In 2000 journalist Patrick Tierney published Darkness in El Dorado, which accused Chagnon of spreading fatal diseases (like measles) through his collaboration with geneticist James V. Neel, of fomenting some of the inter-village fighting, and other ethical offenses. The American Anthropological Association established a taskforce that dismissed some of Tierney’s most lurid charges but concluded that Chagnon, among other lapses, did not get informed consent from Yanomami research subjects and may have improperly delayed immunizations he and Neel were providing. At its convention, the AAA adopted the taskforce’s report and criticisms, but later Chagnon’s supporters moved to rescind the report largely on procedural grounds. With only 10 percent of members voting, the AAA reversed its endorsement of the report—which Chagnon backers inappropriately claimed as the profession’s vindication of his work.

Sahlins first weighed in against sociobiology in the mid-1970s with The Use and Abuse of Biology, but he has continued to pursue many of the same critical themes in recent books, such as What Kinship Is—And Is Not and The Western Illusion of Human Nature. He argues that human nature is culture—that is, the learned values, beliefs, and patterns of behavior that social groups follow or believe they should follow, as well as the capacity to change those ideas passed from previous generations. Culture—and not some special features of biological evolution, like a carnivore’s teeth or the short beak of a seed-eating bird—provides humans with a flexible, varied means of adapting to a wide and changing variety of circumstances.

Homo sapiens evolved biologically and mentally from our hominid ancestors over several million years within the context of the hominid tool-making culture. “What evolved was our capacity to realize biological necessities, from sex to nutrition, in the thousand different ways that different societies have developed,” Sahlins says. “Hence, culture, the symbolically organized modes of the ways we live, including our bodily functioning, is the specifically ‘human nature.’”

Sahlins argues against the sociobiologists’ neo-Hobbesian view of human nature as a war of all against all—with a brutal, competitive nature clashing with culture. This view of human nature has deep roots in Western cultural traditions, he writes, but it also projects a more modern capitalist view of self-interested, even selfish, behavior on both humanity and the rest of the natural world. In many other societies, people do not see the same sharp division between nature and culture. And all human societies have systems of kinship, which Sahlins defines as “mutuality of being,” meaning that “kinfolk are members of one another, intrinsic to each other’s identity and existence.”

“Symbolically and emotionally, kinfolk live each other’s lives and die each other’s deaths,” Sahlins says. “Why don’t scientists base their ideas of human nature on this truly universal condition—a condition in which self-interest at the expense of others is precluded by definition, insofar as people are parts of one another?” Sahlins cites a classic definition of kinship first developed by Aristotle: kinfolk are in various degrees other selves of ourselves.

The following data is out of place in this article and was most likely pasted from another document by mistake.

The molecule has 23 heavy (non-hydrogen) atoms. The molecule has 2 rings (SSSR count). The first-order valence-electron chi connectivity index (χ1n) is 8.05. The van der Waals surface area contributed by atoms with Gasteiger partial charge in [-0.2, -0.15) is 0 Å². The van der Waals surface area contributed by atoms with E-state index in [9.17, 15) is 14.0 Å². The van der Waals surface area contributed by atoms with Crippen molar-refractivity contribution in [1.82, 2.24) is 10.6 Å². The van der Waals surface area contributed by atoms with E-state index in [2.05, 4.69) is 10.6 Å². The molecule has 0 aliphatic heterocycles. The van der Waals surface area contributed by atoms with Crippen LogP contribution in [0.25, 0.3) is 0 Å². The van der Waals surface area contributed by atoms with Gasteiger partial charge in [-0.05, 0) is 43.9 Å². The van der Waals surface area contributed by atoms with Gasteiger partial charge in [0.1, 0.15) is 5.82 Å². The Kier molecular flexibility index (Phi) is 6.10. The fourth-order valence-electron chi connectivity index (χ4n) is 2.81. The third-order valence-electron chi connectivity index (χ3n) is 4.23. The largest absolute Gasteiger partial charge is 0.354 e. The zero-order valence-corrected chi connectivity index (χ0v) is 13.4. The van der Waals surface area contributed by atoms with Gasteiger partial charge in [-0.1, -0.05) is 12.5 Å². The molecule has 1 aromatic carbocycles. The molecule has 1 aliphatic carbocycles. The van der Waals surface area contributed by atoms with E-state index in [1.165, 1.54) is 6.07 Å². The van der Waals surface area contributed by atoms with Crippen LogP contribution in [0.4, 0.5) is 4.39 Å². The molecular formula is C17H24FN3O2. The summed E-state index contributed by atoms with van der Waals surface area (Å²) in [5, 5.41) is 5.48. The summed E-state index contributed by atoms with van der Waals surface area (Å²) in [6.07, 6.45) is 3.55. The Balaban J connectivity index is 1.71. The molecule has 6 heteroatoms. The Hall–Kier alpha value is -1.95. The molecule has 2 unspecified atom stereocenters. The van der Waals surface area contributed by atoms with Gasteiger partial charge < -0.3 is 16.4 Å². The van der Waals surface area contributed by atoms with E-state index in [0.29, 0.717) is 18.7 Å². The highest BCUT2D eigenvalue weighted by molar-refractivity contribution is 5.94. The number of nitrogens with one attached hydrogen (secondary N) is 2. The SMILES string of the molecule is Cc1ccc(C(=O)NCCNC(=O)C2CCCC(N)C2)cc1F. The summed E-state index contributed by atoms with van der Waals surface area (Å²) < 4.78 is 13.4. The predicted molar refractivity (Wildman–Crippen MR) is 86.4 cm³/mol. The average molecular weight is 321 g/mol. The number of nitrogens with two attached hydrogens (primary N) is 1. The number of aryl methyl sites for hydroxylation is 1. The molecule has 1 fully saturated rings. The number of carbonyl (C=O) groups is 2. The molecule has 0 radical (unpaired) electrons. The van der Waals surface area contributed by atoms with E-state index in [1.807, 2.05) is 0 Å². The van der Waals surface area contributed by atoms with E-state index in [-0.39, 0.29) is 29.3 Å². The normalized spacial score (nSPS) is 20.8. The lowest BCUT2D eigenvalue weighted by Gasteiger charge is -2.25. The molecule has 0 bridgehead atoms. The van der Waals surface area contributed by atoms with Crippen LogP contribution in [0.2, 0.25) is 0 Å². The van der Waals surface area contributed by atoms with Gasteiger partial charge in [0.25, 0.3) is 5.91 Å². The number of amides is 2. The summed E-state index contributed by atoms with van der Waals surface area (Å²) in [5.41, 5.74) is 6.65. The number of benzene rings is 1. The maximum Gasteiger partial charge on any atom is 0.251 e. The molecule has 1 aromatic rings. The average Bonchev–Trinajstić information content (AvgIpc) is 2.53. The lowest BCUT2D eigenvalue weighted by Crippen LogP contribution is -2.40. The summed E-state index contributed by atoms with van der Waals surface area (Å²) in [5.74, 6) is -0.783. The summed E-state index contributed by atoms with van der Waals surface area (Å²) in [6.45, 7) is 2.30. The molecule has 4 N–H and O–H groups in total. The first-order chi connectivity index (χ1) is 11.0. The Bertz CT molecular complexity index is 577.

Moreover, this kinship is not biological. There are many ways besides birth that societies have developed notions of mutual being, Sahlins says. For example, in the highlands of New Guinea, strangers can become your kin by eating from the land where your ancestors are buried. The food raised on that land is in effect the transubstantiation of the ancestors. Accordingly, people who eat from it share ancestral being. In the local conception, they are as much kin to each other as people who have the same parents.

In the West, and even in much anthropological writing past and present, kinship is treated as genealogy, or biology. But even biological reproduction, Sahlins argues, takes place within the context of a particular kinship system, and to reproduce children is to reproduce that culturally defined kinship order. And in most cultures, notions of kinship diverge, often dramatically, from our “folk theory,” with its emphasis on biological genealogy. In any case, all human societies exist within some framework of “mutuality of being,” which starkly contrasts with the view of human life run by selfish genes.

In an email interview, Sahlins responded to a few questions about his resignation, incorporating some passages from his recent writings.

DM: You offered two reasons for your resignation from the National Academy of Sciences. Starting with the election of Napoleon Chagnon to the NAS, what were your most important objections to that election—the quality of his scholarship, professional ethics in the field, or other issues?

MS: He deals in caricature: of the people he studies, of science, of anthropological theory, of fellow anthropologists, and of himself as a beleaguered “fierce person.” His vicious misrepresentations of Yanomami as savage and disgusting have, as many local scholars have pointed out, aided and abetted national and entrepreneurial forces anxious to exploit and pollute their land and, directly or indirectly, drive them to extinction. Likewise, his own fieldwork methods have contributed to the sufferings and destabilization of the Yanomami (as I discussed in an article for the Washington Post).

The idea that the Yanomami represent the primordial human condition of the Stone Age is preposterous. Why them and not the numerous other, quite different societies—including many, such as Australian aboriginals, with just as modest economies but a quite different social order and inter-group relationships? In fact, all have long histories, including dynamic relations with other societies, that remove them as far from the Paleolithic as modern nations. Moreover, as other studies of Yanomami show, they have a richness of oral tradition (so-called mythology), a spiritual pantheon, and a metaphysics of culture and nature that is virtually totally ignored by Chagnon where it is not simply dismissed.